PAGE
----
Former rock star Gary Glitter has been convicted of committing obscene acts with two girls in Vietnam.
But what is being done in the UK to deal with British "sex tourists" committing offences against children in other countries?
Glitter was permanently expelled from Cambodia in 2002
In January of this year Alexander Kilpatrick, a 56-year-old father-of-two arrested in Milton Keynes, Buckinghamshire, became the first person to be jailed in the UK using new laws to prosecute those who abuse children abroad.
As part of his sentence, Kilpatrick, who was jailed indefinitely for making trips to Africa to abuse poor children, was banned from Africa, Thailand, Cambodia, Goa or Costa Rica - all places associated with "child sex tourism".
Foreign Travel Orders, which allow for paedophiles to be banned from destinations where they could be a risk to children, were brought into law in May 2004 as part of the Sexual Offences Act 2003.
A spokesman for the NSPCC said sex offenders must be brought to justice "no matter what country they abuse children in".
He told the BBC News website: "We need to ensure that UK nationals who escape prosecution overseas are bought to justice if they return to this country under the Sex Offences Act 2003."
Enshrined in the Sexual Offences Act 2003 was the power to bring Britons to trial in the UK for alleged sex offences committed abroad but only if they are also considered crimes in that country.
But the NSPCC spokesman said this was wrong and added: "The NSPCC wants to see this loophole closed so that all children, regardless of where they live, are better protected."
Aid agency World Vision say there have only been four cases - and three convictions - brought under these rules in that time.
But a Home Office spokeswoman said it did not have any figures for the number of offenders prosecuted under the powers.
Alexander Kilpatrick was the first person to be jailed under the new laws
She said: "It is a fairly low-volume crime...but you need to have the powers in place."
The UK had "one of the most advanced systems in the world for monitoring and managing dangerous offenders", she said.
Christine Beddoe, director of Child Prostitution and Trafficking of Children for Sexual Exploitation International UK (Ecpat) - an international group which is trying to stamp out the sexual exploitation of children - criticised the lack of definitive figures.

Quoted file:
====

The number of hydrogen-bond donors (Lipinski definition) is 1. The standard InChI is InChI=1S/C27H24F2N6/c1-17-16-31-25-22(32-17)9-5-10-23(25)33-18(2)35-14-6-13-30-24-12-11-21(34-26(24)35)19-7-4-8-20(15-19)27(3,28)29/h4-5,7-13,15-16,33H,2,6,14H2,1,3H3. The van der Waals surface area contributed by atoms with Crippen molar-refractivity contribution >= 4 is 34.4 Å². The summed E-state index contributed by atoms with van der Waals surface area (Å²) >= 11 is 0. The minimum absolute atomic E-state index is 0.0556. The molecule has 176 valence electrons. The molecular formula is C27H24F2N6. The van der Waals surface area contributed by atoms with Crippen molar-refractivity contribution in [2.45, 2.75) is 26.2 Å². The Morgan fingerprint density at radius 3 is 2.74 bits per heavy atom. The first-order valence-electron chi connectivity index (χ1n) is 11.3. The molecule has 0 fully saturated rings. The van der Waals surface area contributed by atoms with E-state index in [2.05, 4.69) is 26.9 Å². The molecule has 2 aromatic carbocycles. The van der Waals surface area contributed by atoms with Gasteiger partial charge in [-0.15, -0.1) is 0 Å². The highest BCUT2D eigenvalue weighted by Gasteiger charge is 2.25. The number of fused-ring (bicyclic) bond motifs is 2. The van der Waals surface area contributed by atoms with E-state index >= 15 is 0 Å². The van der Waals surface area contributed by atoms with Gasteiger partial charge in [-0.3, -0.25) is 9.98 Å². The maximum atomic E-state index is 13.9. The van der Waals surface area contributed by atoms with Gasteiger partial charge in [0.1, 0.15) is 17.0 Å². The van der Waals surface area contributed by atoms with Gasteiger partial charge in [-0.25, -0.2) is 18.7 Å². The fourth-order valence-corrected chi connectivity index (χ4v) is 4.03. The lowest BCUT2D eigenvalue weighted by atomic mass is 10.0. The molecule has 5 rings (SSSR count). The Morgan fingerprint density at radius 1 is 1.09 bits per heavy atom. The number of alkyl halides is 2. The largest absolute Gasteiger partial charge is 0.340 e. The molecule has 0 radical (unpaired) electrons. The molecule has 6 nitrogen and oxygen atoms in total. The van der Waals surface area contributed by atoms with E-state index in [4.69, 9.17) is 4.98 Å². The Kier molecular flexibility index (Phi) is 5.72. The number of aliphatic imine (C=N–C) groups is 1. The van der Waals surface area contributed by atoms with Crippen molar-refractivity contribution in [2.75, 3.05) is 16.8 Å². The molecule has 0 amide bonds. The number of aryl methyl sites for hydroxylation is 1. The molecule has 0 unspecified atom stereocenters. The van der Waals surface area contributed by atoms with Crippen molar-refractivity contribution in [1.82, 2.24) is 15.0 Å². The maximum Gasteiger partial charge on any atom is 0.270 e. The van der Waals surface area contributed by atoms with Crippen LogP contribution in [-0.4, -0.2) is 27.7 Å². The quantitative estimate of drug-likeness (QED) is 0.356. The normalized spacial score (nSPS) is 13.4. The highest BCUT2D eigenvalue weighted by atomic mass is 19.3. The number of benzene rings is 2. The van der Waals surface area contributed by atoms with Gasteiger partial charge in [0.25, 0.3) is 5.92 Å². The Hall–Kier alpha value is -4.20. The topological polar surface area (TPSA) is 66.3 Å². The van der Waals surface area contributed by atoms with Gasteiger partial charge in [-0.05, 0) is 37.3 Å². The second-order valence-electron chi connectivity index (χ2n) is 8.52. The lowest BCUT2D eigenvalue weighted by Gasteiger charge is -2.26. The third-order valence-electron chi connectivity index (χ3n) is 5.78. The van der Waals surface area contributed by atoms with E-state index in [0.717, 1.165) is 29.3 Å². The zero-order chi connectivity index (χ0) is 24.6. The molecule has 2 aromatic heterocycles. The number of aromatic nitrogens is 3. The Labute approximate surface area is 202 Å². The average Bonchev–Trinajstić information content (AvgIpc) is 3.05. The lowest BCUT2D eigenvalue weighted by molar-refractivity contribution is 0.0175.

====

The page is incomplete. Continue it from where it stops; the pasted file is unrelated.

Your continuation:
She told the BBC News website: "Why it's so elusive is that there is no central agency keeping tabs. We're at the mercy of knowing about cases when they get published in the media."
But she said the legislation was used in "very, very few cases".
"We don't think the legislation is being used anywhere near enough to get the message across that child sex tourism is unacceptable," she told the BBC News website.
Mrs Beddoe said intelligence from travellers and holidaymakers could be crucial in the fight against child abuse on foreign shores, but it could only be improved with more support from the travel industry.
"There's nothing at airports telling travellers how to report seeing anything suspicious or who to report it to.
"We would like to see high-profile, well-trusted British travel companies more publicly denouncing child sex tourism."
"Definitely sex offenders exploit difficult situations. With high levels of poverty and children living on the street, it's all too easy to exploit that," she added.
A spokeswoman for the Serious Organised Crime Agency (Soca) said officers worked "very closely" with their counterparts in sex tourism hotspots including Vietnam, Thailand and Cambodia.
"We have a duty to protect every child everywhere and we must take an uncompromising approach to travelling child abusers," she told the BBC News website.
"Britons who travel abroad to abuse children in the belief they can evade justice are a UK problem and we offer support for prosecutions to this end."
In February 2005 British police visited Thailand to train local officers in methods of combating sex offending.
In November it was announced that British police would be working with Cambodian authorities to track down sex tourists who travel from the UK to abuse children.
The Soca spokeswoman also cited the soon-to-be-launched Child Exploitation and Online Protection Centre - which will see specialist law enforcement officers brought together with lawyers and charities to fight paedophiles - as further evidence of the progress being made.
Police also hope a new G8 initiative for a shared computer database of sex abuse images will help the international effort.
A spokesman for Abta said that, on police advice, it advised its members to report anyone booking holidays to known child sex tourism hotspots "who looks suspicious".
"Clearly, there are no travel agents, at least not Abta travel agents, actively promoting any sex tourism."
He urged any travellers who saw anything suspicious to report it to the authorities.